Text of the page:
The right of adults with full decision-making capacity to refuse specific treatments such as a blood transfusion is well-established in the legal and ethical realms. In adults who have lost their decision-making capacity, the principle of substituted judgment has also been well-defined. However, in the case of parents or guardians who refuse a child’s recommended medical treatments for religious or other reasons, conflicts may arise. In this chapter, we examine the clinical case of an adolescent with a malignancy requiring surgery and, quite likely, a blood transfusion whose parents are some of Jehovah’s Witnesses (JW). We also discuss the ethical, legal and medical ramifications of this clinical situation.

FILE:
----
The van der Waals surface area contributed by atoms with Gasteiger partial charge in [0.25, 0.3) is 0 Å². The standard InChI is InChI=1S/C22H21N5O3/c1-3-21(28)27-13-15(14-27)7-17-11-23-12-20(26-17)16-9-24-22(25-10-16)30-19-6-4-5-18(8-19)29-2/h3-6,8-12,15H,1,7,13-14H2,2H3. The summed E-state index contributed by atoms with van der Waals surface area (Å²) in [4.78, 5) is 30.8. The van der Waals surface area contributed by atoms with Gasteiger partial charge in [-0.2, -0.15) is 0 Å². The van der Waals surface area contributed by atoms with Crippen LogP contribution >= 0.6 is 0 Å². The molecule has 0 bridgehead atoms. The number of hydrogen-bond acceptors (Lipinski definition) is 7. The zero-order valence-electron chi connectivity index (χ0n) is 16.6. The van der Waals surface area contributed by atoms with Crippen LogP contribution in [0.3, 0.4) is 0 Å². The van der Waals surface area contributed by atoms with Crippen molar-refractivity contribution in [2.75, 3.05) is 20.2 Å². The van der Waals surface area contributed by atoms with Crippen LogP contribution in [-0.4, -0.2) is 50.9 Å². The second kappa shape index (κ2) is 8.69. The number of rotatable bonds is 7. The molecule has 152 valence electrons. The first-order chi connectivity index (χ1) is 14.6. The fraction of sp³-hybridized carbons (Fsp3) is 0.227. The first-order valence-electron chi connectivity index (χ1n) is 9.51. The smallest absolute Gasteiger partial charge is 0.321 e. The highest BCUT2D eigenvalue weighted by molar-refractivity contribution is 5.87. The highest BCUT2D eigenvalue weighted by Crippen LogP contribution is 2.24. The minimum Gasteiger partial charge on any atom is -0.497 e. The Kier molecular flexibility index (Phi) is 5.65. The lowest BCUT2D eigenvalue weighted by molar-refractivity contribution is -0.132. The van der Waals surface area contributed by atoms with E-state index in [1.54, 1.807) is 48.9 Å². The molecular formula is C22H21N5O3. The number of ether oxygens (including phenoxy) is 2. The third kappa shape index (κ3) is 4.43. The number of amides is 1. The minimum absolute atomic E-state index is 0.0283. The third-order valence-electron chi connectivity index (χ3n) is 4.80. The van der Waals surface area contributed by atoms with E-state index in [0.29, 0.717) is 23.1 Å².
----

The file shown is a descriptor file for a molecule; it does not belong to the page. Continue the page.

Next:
Johnson, L. M., & West, J. M. (2015). Ethical care of the children of jehovah’s witnesses. In Ethical Issues in Anesthesiology and Surgery (pp. 67–78). Springer International Publishing. https://doi.org/10.1007/978-3-319-15949-2_6